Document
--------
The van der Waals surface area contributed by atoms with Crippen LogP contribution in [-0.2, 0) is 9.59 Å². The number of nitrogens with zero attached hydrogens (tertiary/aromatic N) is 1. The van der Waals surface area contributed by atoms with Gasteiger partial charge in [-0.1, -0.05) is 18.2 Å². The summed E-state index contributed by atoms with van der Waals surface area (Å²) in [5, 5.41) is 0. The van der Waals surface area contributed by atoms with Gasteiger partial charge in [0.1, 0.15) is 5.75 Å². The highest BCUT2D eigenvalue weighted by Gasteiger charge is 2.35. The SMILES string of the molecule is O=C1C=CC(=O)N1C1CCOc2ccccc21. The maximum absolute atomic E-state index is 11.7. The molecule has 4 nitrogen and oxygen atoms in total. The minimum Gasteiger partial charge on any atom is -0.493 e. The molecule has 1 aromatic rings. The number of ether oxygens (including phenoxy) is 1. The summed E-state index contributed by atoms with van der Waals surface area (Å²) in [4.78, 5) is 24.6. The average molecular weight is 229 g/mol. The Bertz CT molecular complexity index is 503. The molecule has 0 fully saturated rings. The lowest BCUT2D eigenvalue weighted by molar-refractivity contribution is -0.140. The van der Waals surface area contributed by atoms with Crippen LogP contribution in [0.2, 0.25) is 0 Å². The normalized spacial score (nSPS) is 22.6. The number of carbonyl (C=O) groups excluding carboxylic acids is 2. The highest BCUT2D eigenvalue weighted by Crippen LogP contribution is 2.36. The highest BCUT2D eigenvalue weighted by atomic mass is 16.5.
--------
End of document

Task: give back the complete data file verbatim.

The van der Waals surface area contributed by atoms with Crippen LogP contribution in [-0.2, 0) is 9.59 Å². The number of nitrogens with zero attached hydrogens (tertiary/aromatic N) is 1. The van der Waals surface area contributed by atoms with Gasteiger partial charge in [-0.1, -0.05) is 18.2 Å². The summed E-state index contributed by atoms with van der Waals surface area (Å²) in [5, 5.41) is 0. The van der Waals surface area contributed by atoms with Gasteiger partial charge in [0.1, 0.15) is 5.75 Å². The highest BCUT2D eigenvalue weighted by Gasteiger charge is 2.35. The SMILES string of the molecule is O=C1C=CC(=O)N1C1CCOc2ccccc21. The maximum absolute atomic E-state index is 11.7. The molecule has 4 nitrogen and oxygen atoms in total. The minimum Gasteiger partial charge on any atom is -0.493 e. The molecule has 1 aromatic rings. The number of ether oxygens (including phenoxy) is 1. The summed E-state index contributed by atoms with van der Waals surface area (Å²) in [4.78, 5) is 24.6. The average molecular weight is 229 g/mol. The Bertz CT molecular complexity index is 503. The molecule has 0 fully saturated rings. The lowest BCUT2D eigenvalue weighted by molar-refractivity contribution is -0.140. The van der Waals surface area contributed by atoms with Crippen LogP contribution in [0.2, 0.25) is 0 Å². The normalized spacial score (nSPS) is 22.6. The number of carbonyl (C=O) groups excluding carboxylic acids is 2. The highest BCUT2D eigenvalue weighted by Crippen LogP contribution is 2.36. The highest BCUT2D eigenvalue weighted by atomic mass is 16.5.